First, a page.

New research shows two-thirds of Canadian kids lack physical literacy

According to new research, as much as two-thirds of Canadian elementary children have not developed basic physical literacy.

The research reported by the Healthy Active Living and Obesity Research Group (HALO) reflects data collected from more than 10,000 Canadian children between 2014 and 2017 using the Canadian Assessment of Physical Literacy (CAPL) testing protocol.

The results demonstrate that more needs to be done to ensure Canadian children are physically literate.

“We hear about increasing obesity rates in kids, falling rates of physical activity and more time spent in front of screens,” said Dr. Mark Tremblay, Senior Scientist at the CHEO Research Institute, Director of HALO and Professor of Pediatrics, Faculty of Medicine, University of Ottawa.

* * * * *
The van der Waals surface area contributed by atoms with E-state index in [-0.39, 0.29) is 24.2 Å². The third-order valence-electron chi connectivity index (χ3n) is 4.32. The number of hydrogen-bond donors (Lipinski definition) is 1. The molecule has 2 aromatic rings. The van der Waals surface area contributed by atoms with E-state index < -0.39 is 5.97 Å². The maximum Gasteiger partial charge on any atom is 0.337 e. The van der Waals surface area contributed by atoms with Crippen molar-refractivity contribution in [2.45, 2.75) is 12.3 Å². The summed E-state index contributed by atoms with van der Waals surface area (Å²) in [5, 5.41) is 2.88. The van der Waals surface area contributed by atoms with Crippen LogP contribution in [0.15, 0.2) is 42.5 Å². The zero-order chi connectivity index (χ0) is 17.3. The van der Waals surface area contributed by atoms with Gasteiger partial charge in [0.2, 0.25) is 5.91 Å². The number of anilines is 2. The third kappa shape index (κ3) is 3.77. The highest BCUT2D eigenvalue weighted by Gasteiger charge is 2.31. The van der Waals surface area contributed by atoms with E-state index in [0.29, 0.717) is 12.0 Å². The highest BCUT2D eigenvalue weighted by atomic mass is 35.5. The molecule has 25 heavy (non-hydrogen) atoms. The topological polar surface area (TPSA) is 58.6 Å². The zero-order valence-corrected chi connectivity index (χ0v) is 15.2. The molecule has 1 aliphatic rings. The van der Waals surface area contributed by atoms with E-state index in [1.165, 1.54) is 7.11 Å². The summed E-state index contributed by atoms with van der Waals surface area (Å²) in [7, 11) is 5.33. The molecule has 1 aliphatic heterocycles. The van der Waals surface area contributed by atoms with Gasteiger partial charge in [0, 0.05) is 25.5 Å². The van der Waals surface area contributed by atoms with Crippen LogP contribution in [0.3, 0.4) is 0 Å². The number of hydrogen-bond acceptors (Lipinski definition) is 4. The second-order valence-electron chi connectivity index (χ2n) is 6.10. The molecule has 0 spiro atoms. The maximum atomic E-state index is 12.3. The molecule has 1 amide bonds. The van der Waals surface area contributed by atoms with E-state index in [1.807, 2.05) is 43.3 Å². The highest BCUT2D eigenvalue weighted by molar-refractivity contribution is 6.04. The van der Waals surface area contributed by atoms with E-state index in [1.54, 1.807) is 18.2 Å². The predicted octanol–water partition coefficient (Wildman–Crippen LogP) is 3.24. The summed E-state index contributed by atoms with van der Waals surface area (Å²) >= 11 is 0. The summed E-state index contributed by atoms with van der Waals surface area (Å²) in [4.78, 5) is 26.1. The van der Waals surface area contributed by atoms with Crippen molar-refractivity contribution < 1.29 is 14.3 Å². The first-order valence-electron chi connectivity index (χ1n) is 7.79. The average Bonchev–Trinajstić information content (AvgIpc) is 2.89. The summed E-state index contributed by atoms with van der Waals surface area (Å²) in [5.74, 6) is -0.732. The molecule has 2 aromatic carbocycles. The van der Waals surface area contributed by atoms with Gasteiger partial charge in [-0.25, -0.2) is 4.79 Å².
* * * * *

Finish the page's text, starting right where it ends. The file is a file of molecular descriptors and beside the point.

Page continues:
“Through this project, we provide comprehensive evidence that Canadian children aged 8 to 12 years are not meeting the standards for components of physical literacy,” said Dr. Tremblay. “For example, boys and girls across Canada have aerobic fitness levels at the 30th percentile of global norms and only 20% are meeting physical activity guidelines.”

Findings from this project have led to further refinements of the CAPL and the release of the second edition of this tool, or CAPL-2.

“Ensuring that we have the right tools for coaches, educators, and parents is an important way to increase physical literacy in Canada,” says Dr. Pat Longmuir, Scientist with the CHEO Research Institute, HALO Research Group, and Associate Professor at the University of Ottawa. “The CAPL-2 is a shorter, easier to administer series of tests that can be used to assess and monitor physical literacy in Canada. The materials are available in both English and French, free of charge at”

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